December 29, 2011
Predicting the future is never easy, things don’t always turn out the way you expect, blah blah blah….
Here goes anyway, with our forecast of space program events and trends for the coming year:
1. Russification of space. Human spaceflight will feel a little more Russian now that the space shuttle’s retired and all astronauts and cosmonauts are launching on the Soyuz. On any given day, half the International Space Station crew is Russian, with the three remaining slots shared by the other international partners. While this causes angst in some quarters, the situation is temporary, and has occurred before—notably in the 1970s, between Apollo-Soyuz and the first shuttle launch, when the only spaceflights were to Salyut stations. As for NASA’s current reliance on the Soyuz, perhaps we should no longer care, 50 years into the Space Age, who’s launching whom to Earth orbit. There’s a whole Solar System to explore—does it matter who drives the taxi to the airport?
2. Showtime for SpaceShipTwo… If Virgin Galactic hopes to begin suborbital passenger trips in 2013, as NASA, for one, is expecting, look for them to wrap up their test program and start announcing firm launch dates sometime in the next year. XCOR’s one-passenger Lynx spaceplane is also supposed to begin flight tests in 2012. Who knows what Blue Origin is up to? They don’t disclose much, other than “We’re already working on our next development vehicle.”
3. …and for SpaceX. For Elon Musk, the revolution begins now. On February 7, SpaceX’s Falcon 9 rocket will launch a Dragon capsule to execute the first commercial spacecraft docking to the International Space Station. If that and the other Falcon launches planned for 2012 are successful, will the doubters start to consider SpaceX an established launch company? Orbital Sciences’ Cygnus cargo vehicle, which doesn’t get as much attention, is also scheduled to make its debut next year.
4. Curiosity drops in on Mars. The Mars Science Laboratory’s landing on August 5 will be exciting, and a little hair-raising; project scientists will be nervously peeking through their hands in those last few moments before touchdown. If it works, they can look forward to the most ambitious Mars mission ever. As for what’s next in Mars exploration….that’s a dilemma. The sample return mission proposed by a recent National Academy of Sciences panel to set planetary exploration priorities is so complex and expensive that NASA may not be able to afford it.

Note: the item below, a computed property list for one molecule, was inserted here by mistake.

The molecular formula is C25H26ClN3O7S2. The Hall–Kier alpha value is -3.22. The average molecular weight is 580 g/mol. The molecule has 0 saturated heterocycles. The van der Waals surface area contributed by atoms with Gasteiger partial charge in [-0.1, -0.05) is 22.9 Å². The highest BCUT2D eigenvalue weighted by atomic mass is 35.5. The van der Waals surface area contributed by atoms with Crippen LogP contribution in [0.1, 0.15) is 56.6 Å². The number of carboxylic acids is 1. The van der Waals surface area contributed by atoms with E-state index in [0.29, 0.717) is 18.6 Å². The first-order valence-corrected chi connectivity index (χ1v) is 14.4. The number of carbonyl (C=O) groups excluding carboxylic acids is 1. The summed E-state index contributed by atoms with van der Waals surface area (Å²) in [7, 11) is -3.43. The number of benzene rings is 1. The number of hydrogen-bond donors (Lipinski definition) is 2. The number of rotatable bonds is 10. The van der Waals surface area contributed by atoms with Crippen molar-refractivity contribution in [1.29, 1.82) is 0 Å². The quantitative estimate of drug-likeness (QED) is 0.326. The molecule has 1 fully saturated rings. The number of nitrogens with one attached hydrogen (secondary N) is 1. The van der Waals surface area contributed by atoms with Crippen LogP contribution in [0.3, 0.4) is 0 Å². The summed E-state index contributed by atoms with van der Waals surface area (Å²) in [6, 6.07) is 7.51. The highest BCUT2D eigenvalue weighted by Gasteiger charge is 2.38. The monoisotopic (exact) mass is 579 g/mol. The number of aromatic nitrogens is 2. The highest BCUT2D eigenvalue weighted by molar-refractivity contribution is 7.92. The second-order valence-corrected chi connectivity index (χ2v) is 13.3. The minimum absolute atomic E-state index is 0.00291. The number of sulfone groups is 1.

5. NASA bloat and drift. Republican presidential hopeful Mitt Romney drew laughs at a recent candidates’ debate with the mere mention of lunar colonies. Not a good sign for those advocating a NASA return to the moon. An election year in a down economy is hardly the best time to push for a grand new space project. Still, there are ways to start small, with a robots-first approach. And NASA is mulling other near-term goals, like sending astronauts to a nearby asteroid (a report on likely destinations for human spaceflight is due to Congress in mid-year).
But unless the agency finds some clever way to do more with less, most of its money and attention will go to a few large, expensive projects: running the space station, finishing the James Webb Space Telescope, and building the large, Congressionally mandated rocket known as the Space Launch System. Meanwhile, legislators cut in half NASA’s $1 billion request for space technology—the cool, experimental stuff—which makes innovation unlikely.
6. Occupy Tiangong. China’s space program is about where the U.S. and Russian programs were in the mid-1960s, but it’s progressing rapidly and methodically, and has the attention of top politicians. Look for Chinese astronauts launched on Shenzhou spacecraft—perhaps even the country’s first woman space traveler—to board (temporarily) the Tiangong 1 proto-space station sometime in 2012.
7. One giant leap for robotkind. Actually, two leaps. A robotic refueling test using the space station’s two-armed Dextre robot is scheduled 2012, after years of planning by some of the same people who once hoped to demonstrate robotic rescue of the Hubble Space Telescope. The even more human-looking Robonaut 2 will continue to go through its paces on the space station, undergoing evaluation as a mechanized astronaut helper.
8. Putting the Global in GPS. The U.S. Global Positioning System, used by everything from battleships to smartphones for pinpointing their location in 3-D space, will have more foreign competition in 2012: China’s BeiDou (Compass) system, Europe’s Galileo, and Russia’s GLONASS. Soon getting lost will be a lost art.
9. The closing of the outer solar system? All those cool concepts for exploring Saturn’s moon Titan and the seas on Jupiter’s moon Europa? Forget ‘em—unless the price tag comes down dramatically (there are ways), and Congress finally takes steps to ensure U.S. production of plutonium needed for nuclear batteries when traveling far from the sun.
10. Shuttle Junior. Maybe this year the Air Force will tell us, or some satellite-watching sleuth will figure out, what exactly is going on with the X-37 mini-shuttle. Winged spaceplanes don’t appear to be extinct after all.
11. More Earthlike worlds. Expect the count of habitable planets to go up as scientists using NASA’s Kepler telescope sift through thousands of candidates, looking to nail down statistics on how common these earthlike planets are around distant stars. This is the space program’s future.
12. The world won’t end. Mayan calendars and collisions with Planet Nimrod (or whatever it’s called) notwithstanding, we’ll just keep soldiering on. Happy New Year, everyone.